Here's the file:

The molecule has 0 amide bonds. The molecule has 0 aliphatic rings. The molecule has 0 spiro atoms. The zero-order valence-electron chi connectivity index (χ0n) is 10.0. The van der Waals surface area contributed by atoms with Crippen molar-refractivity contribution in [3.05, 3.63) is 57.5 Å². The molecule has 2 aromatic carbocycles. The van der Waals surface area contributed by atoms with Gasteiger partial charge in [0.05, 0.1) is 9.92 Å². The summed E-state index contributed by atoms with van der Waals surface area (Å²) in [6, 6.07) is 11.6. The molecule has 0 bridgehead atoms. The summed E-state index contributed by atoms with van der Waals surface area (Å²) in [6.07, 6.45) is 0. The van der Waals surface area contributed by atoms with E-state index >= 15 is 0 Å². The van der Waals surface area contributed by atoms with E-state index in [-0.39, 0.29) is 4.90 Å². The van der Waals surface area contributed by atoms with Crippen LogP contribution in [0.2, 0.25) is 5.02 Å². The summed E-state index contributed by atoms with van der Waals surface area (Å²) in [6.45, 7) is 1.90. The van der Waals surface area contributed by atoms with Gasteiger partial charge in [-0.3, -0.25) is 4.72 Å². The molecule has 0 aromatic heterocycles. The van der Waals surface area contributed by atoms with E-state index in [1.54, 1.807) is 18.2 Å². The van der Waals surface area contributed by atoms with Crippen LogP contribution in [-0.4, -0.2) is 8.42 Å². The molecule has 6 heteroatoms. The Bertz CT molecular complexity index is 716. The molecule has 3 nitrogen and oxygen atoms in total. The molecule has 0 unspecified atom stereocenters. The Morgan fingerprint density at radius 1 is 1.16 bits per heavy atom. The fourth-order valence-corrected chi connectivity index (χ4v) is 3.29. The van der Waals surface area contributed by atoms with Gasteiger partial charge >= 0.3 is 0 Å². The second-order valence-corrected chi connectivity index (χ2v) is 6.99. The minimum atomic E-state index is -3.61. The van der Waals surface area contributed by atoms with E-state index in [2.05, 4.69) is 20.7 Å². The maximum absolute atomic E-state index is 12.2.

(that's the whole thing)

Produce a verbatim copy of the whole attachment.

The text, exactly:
The molecule has 0 amide bonds. The molecule has 0 aliphatic rings. The molecule has 0 spiro atoms. The zero-order valence-electron chi connectivity index (χ0n) is 10.0. The van der Waals surface area contributed by atoms with Crippen molar-refractivity contribution in [3.05, 3.63) is 57.5 Å². The molecule has 2 aromatic carbocycles. The van der Waals surface area contributed by atoms with Gasteiger partial charge in [0.05, 0.1) is 9.92 Å². The summed E-state index contributed by atoms with van der Waals surface area (Å²) in [6, 6.07) is 11.6. The molecule has 0 bridgehead atoms. The summed E-state index contributed by atoms with van der Waals surface area (Å²) in [6.07, 6.45) is 0. The van der Waals surface area contributed by atoms with E-state index >= 15 is 0 Å². The van der Waals surface area contributed by atoms with E-state index in [-0.39, 0.29) is 4.90 Å². The van der Waals surface area contributed by atoms with Crippen LogP contribution in [0.2, 0.25) is 5.02 Å². The summed E-state index contributed by atoms with van der Waals surface area (Å²) in [6.45, 7) is 1.90. The van der Waals surface area contributed by atoms with Gasteiger partial charge in [-0.3, -0.25) is 4.72 Å². The molecule has 0 aromatic heterocycles. The van der Waals surface area contributed by atoms with E-state index in [1.54, 1.807) is 18.2 Å². The van der Waals surface area contributed by atoms with Crippen LogP contribution in [-0.4, -0.2) is 8.42 Å². The molecule has 6 heteroatoms. The Bertz CT molecular complexity index is 716. The molecule has 3 nitrogen and oxygen atoms in total. The molecule has 0 unspecified atom stereocenters. The Morgan fingerprint density at radius 1 is 1.16 bits per heavy atom. The fourth-order valence-corrected chi connectivity index (χ4v) is 3.29. The van der Waals surface area contributed by atoms with Gasteiger partial charge >= 0.3 is 0 Å². The second-order valence-corrected chi connectivity index (χ2v) is 6.99. The minimum atomic E-state index is -3.61. The van der Waals surface area contributed by atoms with E-state index in [2.05, 4.69) is 20.7 Å². The maximum absolute atomic E-state index is 12.2.